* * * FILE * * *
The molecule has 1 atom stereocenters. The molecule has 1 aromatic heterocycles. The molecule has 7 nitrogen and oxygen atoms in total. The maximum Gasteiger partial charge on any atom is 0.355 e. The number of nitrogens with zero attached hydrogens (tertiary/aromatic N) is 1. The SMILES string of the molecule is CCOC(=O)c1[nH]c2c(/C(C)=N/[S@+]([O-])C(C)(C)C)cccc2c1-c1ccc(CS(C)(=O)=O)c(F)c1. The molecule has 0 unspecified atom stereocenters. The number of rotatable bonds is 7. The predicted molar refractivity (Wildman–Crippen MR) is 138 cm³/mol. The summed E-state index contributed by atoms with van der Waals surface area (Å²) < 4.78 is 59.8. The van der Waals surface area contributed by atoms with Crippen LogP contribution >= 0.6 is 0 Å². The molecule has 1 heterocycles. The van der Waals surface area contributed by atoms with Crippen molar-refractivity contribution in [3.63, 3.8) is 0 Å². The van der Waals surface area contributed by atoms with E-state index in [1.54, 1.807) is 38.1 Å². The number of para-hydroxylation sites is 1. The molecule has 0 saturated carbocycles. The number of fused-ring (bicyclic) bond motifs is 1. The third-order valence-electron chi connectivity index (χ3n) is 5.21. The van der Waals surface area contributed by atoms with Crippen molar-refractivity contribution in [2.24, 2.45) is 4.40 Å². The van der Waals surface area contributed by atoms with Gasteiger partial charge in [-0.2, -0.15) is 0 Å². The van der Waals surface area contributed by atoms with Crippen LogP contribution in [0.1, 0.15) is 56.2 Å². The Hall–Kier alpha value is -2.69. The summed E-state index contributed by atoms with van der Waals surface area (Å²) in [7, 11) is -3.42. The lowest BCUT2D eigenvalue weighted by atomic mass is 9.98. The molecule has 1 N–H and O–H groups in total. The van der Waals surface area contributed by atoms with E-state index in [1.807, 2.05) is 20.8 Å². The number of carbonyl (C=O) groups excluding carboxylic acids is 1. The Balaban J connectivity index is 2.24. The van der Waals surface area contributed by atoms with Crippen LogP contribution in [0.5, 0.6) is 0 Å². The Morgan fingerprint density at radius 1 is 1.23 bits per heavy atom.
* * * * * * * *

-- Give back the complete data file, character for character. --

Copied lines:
The molecule has 1 atom stereocenters. The molecule has 1 aromatic heterocycles. The molecule has 7 nitrogen and oxygen atoms in total. The maximum Gasteiger partial charge on any atom is 0.355 e. The number of nitrogens with zero attached hydrogens (tertiary/aromatic N) is 1. The SMILES string of the molecule is CCOC(=O)c1[nH]c2c(/C(C)=N/[S@+]([O-])C(C)(C)C)cccc2c1-c1ccc(CS(C)(=O)=O)c(F)c1. The molecule has 0 unspecified atom stereocenters. The number of rotatable bonds is 7. The predicted molar refractivity (Wildman–Crippen MR) is 138 cm³/mol. The summed E-state index contributed by atoms with van der Waals surface area (Å²) < 4.78 is 59.8. The van der Waals surface area contributed by atoms with Crippen LogP contribution >= 0.6 is 0 Å². The molecule has 1 heterocycles. The van der Waals surface area contributed by atoms with Crippen molar-refractivity contribution in [3.63, 3.8) is 0 Å². The van der Waals surface area contributed by atoms with E-state index in [1.54, 1.807) is 38.1 Å². The number of para-hydroxylation sites is 1. The molecule has 0 saturated carbocycles. The number of fused-ring (bicyclic) bond motifs is 1. The third-order valence-electron chi connectivity index (χ3n) is 5.21. The van der Waals surface area contributed by atoms with Crippen molar-refractivity contribution in [2.24, 2.45) is 4.40 Å². The van der Waals surface area contributed by atoms with Gasteiger partial charge in [-0.2, -0.15) is 0 Å². The van der Waals surface area contributed by atoms with Crippen LogP contribution in [0.1, 0.15) is 56.2 Å². The Hall–Kier alpha value is -2.69. The summed E-state index contributed by atoms with van der Waals surface area (Å²) in [7, 11) is -3.42. The lowest BCUT2D eigenvalue weighted by atomic mass is 9.98. The molecule has 1 N–H and O–H groups in total. The van der Waals surface area contributed by atoms with E-state index in [1.807, 2.05) is 20.8 Å². The number of carbonyl (C=O) groups excluding carboxylic acids is 1. The Balaban J connectivity index is 2.24. The van der Waals surface area contributed by atoms with Crippen LogP contribution in [0.5, 0.6) is 0 Å². The Morgan fingerprint density at radius 1 is 1.23 bits per heavy atom.